People with inflated egos or narcissism often have a poor emotional intelligence. Not necessarily because they can’t see other people’s needs and point of view, but because they simply don’t care. Their capacity is “full” of their own needs and opinions.
Healthy egos, on the other hand, have both the ability and inclination to direct their attention outside themselves. More confident, and so nowhere as defensive as those with inflated egos, they’re far more likely to understand, and sympathize with, the experiences of others–especially those unlike themselves.
I believe the most obvious reasons for an inflated ego are:
1) unrealistic expectations regarding one’s own goals, performance and that of others. Inflated egos expect a lot from themselves and want to show the world how great they are. If they fail to do so and their most important social need is not met, they tend to blame others and see the world as unjust.
2) a deep feeling of being “not enough”. To compensate for that feeling, people with inflated egos show of the nine traits discussed above.
What are the dangers of narcissism or an inflated ego? The wish to impress others and the need for constant praise paired with the thought that other people “owe them something”. This dependency on others and the constant comparison with others (btw. someone is always better than you!) is basically the path to unhappiness and poor decisions. Furthermore, I believe that people with inflated egos tend to chose certain professions over others. In general, professions which have a high reputation in society and eradiate influence and power like surgeons, management positions, consultants or top athletes are naturally more attractive for people with an inflated ego.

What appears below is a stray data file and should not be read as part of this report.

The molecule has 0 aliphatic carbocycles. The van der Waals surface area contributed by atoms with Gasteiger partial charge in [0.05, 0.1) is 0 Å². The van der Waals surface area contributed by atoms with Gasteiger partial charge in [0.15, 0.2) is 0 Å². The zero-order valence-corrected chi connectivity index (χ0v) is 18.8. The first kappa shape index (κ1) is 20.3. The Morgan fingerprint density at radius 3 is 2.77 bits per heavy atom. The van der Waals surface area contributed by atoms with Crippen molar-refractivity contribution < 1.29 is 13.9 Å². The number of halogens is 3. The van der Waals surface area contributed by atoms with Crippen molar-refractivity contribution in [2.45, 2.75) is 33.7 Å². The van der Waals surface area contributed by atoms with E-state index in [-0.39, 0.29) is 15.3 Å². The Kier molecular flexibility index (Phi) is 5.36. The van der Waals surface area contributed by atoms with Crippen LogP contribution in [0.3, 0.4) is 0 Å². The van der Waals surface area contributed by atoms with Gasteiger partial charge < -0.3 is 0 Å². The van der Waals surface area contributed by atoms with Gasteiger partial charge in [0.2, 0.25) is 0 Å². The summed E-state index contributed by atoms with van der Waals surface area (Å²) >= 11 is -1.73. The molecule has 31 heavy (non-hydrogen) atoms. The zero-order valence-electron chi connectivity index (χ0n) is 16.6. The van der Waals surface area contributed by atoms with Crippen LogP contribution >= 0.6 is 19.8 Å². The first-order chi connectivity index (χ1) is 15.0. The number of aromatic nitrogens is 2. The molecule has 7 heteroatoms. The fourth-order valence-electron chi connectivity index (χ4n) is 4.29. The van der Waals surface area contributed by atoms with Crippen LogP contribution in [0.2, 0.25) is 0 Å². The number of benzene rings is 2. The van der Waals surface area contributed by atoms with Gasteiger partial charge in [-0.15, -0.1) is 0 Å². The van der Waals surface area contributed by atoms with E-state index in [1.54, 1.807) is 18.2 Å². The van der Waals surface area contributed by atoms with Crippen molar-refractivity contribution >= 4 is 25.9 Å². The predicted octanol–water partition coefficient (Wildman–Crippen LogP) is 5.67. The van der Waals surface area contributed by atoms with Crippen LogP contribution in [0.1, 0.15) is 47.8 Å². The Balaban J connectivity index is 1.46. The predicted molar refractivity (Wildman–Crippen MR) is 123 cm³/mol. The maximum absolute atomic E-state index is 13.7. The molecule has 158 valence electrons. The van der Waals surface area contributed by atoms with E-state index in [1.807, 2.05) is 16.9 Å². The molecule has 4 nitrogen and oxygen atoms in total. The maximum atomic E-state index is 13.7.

Another role in our ego development plays our culture: Whereas Westerners are obsessed with the individual, with the hero character, with the successful CEO, the record athlete, the star solo-entrepreneur…the Eastern culture stresses the importance of the collectivistic mindset where the success of a team is more important the the success of one particular team member. This doesn’t mean there are no Alpha males in the Eastern Asian countries, but it’s not promoted as much as in the Western world.
In short, the many unflattering descriptions of people with big egos enumerated above all signify their need to make up for a fundamental lack of true self-esteem and can lead to an unfulfilled and unhappy life. On the other hand, many inflated egos or even narcissists are high performers without ever being diagnosed with personality disorder.
Probably the first step to overcome the dependency on approval and constant pressure to “do great” is to become aware of one’s own motivation, fears and social needs. If you recognize you have an inflated ego, you can search for other motivators than approval and most importantly accept that you are already “enough” and no one in this world “owes” you anything. Awareness is the first step towards change.
According to a Greek mythology about Narcissus, the beautiful son of a river god, fell in love with his own mirror image. One day when he sat at a lake and observed his beauty reflected in the water, he stumbled and drowned. A nice metaphor that can remind us to keep our focus on the big picture and look at things from different perspectives. Sink or swim!
If you’re interested in reading more on this topic, check out my older post of destructive ego mindsets.